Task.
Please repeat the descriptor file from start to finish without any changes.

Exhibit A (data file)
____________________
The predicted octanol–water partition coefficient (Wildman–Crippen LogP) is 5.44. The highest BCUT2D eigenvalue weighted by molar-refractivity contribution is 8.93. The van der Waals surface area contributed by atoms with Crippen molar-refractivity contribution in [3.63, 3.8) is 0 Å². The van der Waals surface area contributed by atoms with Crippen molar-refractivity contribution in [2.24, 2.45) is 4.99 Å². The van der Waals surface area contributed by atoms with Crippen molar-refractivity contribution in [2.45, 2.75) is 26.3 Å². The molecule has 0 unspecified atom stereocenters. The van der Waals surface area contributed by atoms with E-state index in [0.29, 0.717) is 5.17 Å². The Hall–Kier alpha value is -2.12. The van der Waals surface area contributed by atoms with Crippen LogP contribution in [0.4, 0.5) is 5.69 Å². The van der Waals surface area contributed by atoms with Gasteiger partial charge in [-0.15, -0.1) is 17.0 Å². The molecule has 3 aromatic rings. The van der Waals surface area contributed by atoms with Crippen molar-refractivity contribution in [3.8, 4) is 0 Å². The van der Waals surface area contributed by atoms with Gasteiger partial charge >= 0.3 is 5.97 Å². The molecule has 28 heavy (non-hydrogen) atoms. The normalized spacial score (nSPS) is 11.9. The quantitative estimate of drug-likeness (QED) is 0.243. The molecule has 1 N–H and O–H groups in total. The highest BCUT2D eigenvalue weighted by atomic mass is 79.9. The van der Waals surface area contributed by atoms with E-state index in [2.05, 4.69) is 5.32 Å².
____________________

The predicted octanol–water partition coefficient (Wildman–Crippen LogP) is 5.44. The highest BCUT2D eigenvalue weighted by molar-refractivity contribution is 8.93. The van der Waals surface area contributed by atoms with Crippen molar-refractivity contribution in [3.63, 3.8) is 0 Å². The van der Waals surface area contributed by atoms with Crippen molar-refractivity contribution in [2.24, 2.45) is 4.99 Å². The van der Waals surface area contributed by atoms with Crippen molar-refractivity contribution in [2.45, 2.75) is 26.3 Å². The molecule has 0 unspecified atom stereocenters. The van der Waals surface area contributed by atoms with E-state index in [0.29, 0.717) is 5.17 Å². The Hall–Kier alpha value is -2.12. The van der Waals surface area contributed by atoms with Crippen LogP contribution in [0.4, 0.5) is 5.69 Å². The van der Waals surface area contributed by atoms with Gasteiger partial charge in [-0.15, -0.1) is 17.0 Å². The molecule has 3 aromatic rings. The van der Waals surface area contributed by atoms with Crippen molar-refractivity contribution in [3.8, 4) is 0 Å². The van der Waals surface area contributed by atoms with Gasteiger partial charge >= 0.3 is 5.97 Å². The molecule has 28 heavy (non-hydrogen) atoms. The normalized spacial score (nSPS) is 11.9. The quantitative estimate of drug-likeness (QED) is 0.243. The molecule has 1 N–H and O–H groups in total. The highest BCUT2D eigenvalue weighted by atomic mass is 79.9. The van der Waals surface area contributed by atoms with E-state index in [2.05, 4.69) is 5.32 Å².